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Basal cell nevus syndrome - close-up of palm
Basal cell nevus syndrome - close-up of palm


Basal cell nevus syndrome - plantar pits
Basal cell nevus syndrome - plantar pits


Basal cell nevus syndrome - face and hand
Basal cell nevus syndrome - face and hand


Basal cell nevus syndrome
Basal cell nevus syndrome


Basal cell nevus syndrome - face
Basal cell nevus syndrome - face


Basal cell nevus syndrome

Definition:

Basal cell nevus syndrome is a group of defects, passed down through families, that involve the skin, nervous system, eyes, endocrine glands, and bones.

The condition causes an unusual facial appearance and a higher risk of skin cancers.



Alternative Names:

Nevoid basal cell carcinoma syndrome; Gorlin syndrome



Causes, incidence, and risk factors:

Basal cell nevus syndrome is a rare genetic condition. The gene linked to the syndrome is known as PTCH ("patched").

The gene is passed down through families as an autosomal dominant trait. That means you will get the syndrome if either parent passes the gene down to you.



Symptoms:

The hallmark of this disorder is the appearance of a type of skin cancer known as basal cell carcinoma at or around puberty.

Symptoms include:

  • Broad nose
  • Cleft palate
  • Heavy, protruding brow
  • Jaw that sticks out (in some cases)
  • Wide-set eyes

The condition may affect the nervous system and lead to:

The condition also leads to bone defects, including:



Signs and tests:

There may be a family history of basal cell nevus syndrome and a past history of basal cell skin cancers.

Tests may reveal:

  • Brain tumors
  • Cysts in the jaw, which can lead to abnormal tooth development or jaw fractures
  • Defects in the colored part (iris) or lens of the eye
  • Head swelling due to fluid on the brain (hydrocephalus)
  • Rib abnormalities

Tests that may be done include:

  • Echocardiogram of the heart
  • Genetic testing (in some patients)
  • MRI of the brain
  • Skin biopsy of tumors
  • X-rays of the bones, teeth, and skull
  • Ultrasound to check for ovarian tumors


Treatment:

It is important to get examined by a dermatologist often, so that skin cancers may be treated while they are still small.

Persons with this condition may also be seen and treated by several other specialists, depending on what part of the body is affected. For example, a cancer specialist (oncologist) may treat tumors in the body, and an orthopedic surgeon may help treat bone problems.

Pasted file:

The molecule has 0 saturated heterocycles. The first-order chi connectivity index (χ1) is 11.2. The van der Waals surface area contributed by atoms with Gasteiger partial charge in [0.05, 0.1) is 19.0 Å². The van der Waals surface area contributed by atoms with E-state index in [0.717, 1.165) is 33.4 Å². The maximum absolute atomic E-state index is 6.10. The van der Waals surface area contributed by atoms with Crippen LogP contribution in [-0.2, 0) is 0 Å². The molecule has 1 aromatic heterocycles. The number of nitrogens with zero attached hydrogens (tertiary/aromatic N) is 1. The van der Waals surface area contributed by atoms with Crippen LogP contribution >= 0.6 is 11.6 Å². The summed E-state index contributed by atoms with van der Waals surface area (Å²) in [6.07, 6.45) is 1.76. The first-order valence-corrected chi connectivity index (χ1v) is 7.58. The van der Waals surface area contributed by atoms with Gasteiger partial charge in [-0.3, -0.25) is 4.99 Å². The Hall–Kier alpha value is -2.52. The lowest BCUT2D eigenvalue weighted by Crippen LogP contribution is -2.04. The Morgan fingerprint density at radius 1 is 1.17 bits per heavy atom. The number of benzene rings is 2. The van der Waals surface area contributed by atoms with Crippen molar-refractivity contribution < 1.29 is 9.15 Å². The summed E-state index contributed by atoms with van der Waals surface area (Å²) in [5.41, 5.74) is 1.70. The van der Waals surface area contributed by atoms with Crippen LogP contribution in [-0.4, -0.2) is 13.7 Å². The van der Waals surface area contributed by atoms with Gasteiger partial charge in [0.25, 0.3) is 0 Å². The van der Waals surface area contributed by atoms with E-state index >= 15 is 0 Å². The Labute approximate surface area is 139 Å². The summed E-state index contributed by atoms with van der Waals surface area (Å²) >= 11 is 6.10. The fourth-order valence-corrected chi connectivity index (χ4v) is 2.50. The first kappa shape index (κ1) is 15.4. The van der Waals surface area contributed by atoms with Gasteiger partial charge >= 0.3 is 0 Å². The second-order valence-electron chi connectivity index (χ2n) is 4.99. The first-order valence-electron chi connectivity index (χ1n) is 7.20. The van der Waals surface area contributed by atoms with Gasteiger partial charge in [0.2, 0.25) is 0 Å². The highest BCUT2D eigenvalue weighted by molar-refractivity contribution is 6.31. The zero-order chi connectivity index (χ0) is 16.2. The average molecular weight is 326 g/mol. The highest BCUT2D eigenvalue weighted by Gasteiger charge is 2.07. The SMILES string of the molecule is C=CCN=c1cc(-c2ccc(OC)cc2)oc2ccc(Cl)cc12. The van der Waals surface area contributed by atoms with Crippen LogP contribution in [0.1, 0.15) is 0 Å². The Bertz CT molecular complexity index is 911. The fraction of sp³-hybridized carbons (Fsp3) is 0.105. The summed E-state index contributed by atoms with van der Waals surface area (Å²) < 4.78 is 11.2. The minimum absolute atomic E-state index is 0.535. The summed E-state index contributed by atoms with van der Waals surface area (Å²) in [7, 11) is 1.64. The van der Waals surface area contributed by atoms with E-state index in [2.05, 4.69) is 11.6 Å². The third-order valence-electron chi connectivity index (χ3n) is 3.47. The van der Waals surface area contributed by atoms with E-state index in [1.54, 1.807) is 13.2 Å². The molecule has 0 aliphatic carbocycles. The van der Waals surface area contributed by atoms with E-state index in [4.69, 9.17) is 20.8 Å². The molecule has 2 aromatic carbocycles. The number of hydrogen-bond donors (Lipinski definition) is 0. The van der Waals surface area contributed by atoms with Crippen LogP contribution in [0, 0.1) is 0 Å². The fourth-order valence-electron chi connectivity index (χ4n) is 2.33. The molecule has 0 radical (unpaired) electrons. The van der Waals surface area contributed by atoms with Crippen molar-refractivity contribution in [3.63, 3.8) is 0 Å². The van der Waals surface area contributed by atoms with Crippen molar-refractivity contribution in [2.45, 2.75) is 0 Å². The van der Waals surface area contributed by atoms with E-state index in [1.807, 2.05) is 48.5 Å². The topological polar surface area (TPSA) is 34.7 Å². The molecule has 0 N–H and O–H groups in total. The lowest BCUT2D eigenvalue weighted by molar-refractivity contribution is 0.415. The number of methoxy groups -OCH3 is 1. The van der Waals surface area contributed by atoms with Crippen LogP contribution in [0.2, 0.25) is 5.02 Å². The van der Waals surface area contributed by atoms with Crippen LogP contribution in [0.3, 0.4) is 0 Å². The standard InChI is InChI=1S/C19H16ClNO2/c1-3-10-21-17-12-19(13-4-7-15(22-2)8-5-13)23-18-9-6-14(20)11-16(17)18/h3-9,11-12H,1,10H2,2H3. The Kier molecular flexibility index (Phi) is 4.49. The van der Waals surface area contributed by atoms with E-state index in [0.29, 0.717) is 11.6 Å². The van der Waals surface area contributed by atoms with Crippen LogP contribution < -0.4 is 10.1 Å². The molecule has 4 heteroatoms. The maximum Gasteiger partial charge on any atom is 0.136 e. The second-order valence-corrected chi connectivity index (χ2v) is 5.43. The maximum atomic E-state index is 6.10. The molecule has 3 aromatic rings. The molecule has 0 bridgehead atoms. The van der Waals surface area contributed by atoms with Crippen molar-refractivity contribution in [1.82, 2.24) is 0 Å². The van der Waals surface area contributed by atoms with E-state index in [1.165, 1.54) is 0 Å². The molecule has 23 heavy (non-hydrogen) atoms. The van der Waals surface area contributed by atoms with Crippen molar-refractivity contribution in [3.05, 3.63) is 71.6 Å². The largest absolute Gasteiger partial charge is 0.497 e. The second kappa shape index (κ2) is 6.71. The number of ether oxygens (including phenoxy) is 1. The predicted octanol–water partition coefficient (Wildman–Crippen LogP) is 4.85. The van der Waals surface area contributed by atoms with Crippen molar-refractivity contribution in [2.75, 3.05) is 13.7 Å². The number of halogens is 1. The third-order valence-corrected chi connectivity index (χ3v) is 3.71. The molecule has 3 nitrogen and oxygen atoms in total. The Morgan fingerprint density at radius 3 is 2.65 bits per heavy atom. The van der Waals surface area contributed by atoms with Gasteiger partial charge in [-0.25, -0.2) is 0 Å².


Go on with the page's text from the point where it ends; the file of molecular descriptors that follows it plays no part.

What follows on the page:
Support Groups:



Expectations (prognosis):

Frequent follow-up with a variety of doctors is important to having a good outcome.



Complications:
  • Blindness
  • Brain tumor
  • Deafness
  • Fractures
  • Ovarian tumors
  • Skin damage and severe scarring due to skin cancers


Calling your health care provider:

Call for an appointment with your health care provider if:

  • You or any family members have basal cell nevus syndrome, especially if you are planning to have a child.
  • You have a child who has symptoms of this condition.


Prevention:

Couples with a family history of this syndrome might consider genetic counseling before becoming pregnant.

Avoiding the sun and using sunscreen are necessary to help prevent new basal cell skin cancers.

Avoid ionizing radiation such as x-rays. People with this condition are very sensitive to radiation, and exposure can lead to skin cancers.



References:

Morelli JG. Tumors of the skin. In: Kliegman RM, Behrman RE, Jenson HB, Stanton BF, eds. Nelson Textbook of Pediatrics. 19th ed. Philadelphia, Pa: Saunders Elsevier;2011:chap 662.




Review Date: 7/11/2012
Reviewed By: Kevin Berman, MD, PhD, Atlanta Center for Dermatologic Disease, Atlanta, GA. Review provided by VeriMed Healthcare Network. Also reviewed by David Zieve, MD, MHA, Medical Director, A.D.A.M. Health Solutions, Ebix, Inc.

The information provided herein should not be used during any medical emergency or for the diagnosis or treatment of any medical condition. A licensed medical professional should be consulted for diagnosis and treatment of any and all medical conditions. Call 911 for all medical emergencies. Links to other sites are provided for information only -- they do not constitute endorsements of those other sites. © 1997- A.D.A.M., Inc. Any duplication or distribution of the information contained herein is strictly prohibited.
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